And she isn’t the only neighbor I’ll be saying good-bye to this year. Many neighbors I got attached to seeing everyday have already left before I could wish them well. They just disappeared. One day they were hanging around, the next — gone! I just walked to check my mail and noticed all the emptied apartments. People I had seen for years who became just another part of the environment have gone Splitsville. I forgot that no one stays here forever. I am used to most of my neighbors being non-traditional students and find them all delightful, polite, friendly, and responsible human beings, but eventually they graduate and move on.

This reminds me I should move on someday, too.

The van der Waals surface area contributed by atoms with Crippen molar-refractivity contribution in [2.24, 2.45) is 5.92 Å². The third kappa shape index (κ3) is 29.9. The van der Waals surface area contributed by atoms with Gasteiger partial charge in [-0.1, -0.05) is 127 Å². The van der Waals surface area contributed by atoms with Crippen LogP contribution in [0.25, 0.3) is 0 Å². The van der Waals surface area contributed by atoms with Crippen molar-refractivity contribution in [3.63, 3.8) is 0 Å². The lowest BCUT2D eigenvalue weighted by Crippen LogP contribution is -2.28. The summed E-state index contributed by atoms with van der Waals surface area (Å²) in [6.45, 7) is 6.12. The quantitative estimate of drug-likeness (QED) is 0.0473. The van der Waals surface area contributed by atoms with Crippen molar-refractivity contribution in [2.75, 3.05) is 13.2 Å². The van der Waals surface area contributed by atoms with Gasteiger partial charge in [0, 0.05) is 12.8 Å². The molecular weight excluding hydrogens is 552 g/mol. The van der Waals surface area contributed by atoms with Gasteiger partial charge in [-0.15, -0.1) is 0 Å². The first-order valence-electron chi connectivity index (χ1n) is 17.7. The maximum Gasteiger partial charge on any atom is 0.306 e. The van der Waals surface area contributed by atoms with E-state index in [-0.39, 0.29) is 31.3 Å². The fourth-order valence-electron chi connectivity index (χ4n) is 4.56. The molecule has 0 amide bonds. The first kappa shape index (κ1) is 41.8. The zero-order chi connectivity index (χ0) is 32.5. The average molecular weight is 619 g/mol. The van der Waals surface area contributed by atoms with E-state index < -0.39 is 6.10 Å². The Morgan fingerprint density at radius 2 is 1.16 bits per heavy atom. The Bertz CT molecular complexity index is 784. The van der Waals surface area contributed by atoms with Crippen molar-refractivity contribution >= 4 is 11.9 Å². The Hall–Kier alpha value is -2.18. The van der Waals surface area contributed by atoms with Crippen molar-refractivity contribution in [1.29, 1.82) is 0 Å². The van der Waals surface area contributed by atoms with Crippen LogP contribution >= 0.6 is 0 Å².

As I really started to get depressed about this, one of my favorite paintings came to mind. “War” by Anna Lea Merritt expresses, to me, in the faces of the women watching their men go off to war, the various reactions to bidding farewell to, possibly for the very last time, people you love. Of course I’m not forced to say good-bye to my neighbors like I would if they were going off to war, but it feels like their sudden absence forces me to face the inevitable parting of ways between people. I look into this painting and see a reflection of how I feel.  I am the one staying here, deciding to be at home while the rest go, and I wonder when will be my day to leave, if ever?  As I look into this painting, I put myself into it and feel the colors, the expressions, experience it and recall it like a memory.  This is how I respond to historical art — from that deeply emotional place — so much so I tend to weep when I walk through art galleries featuring paintings from long ago time periods.  I get lost in it. Even looking into this painting online, I am on the verge of exhaling into a long howl of a cry.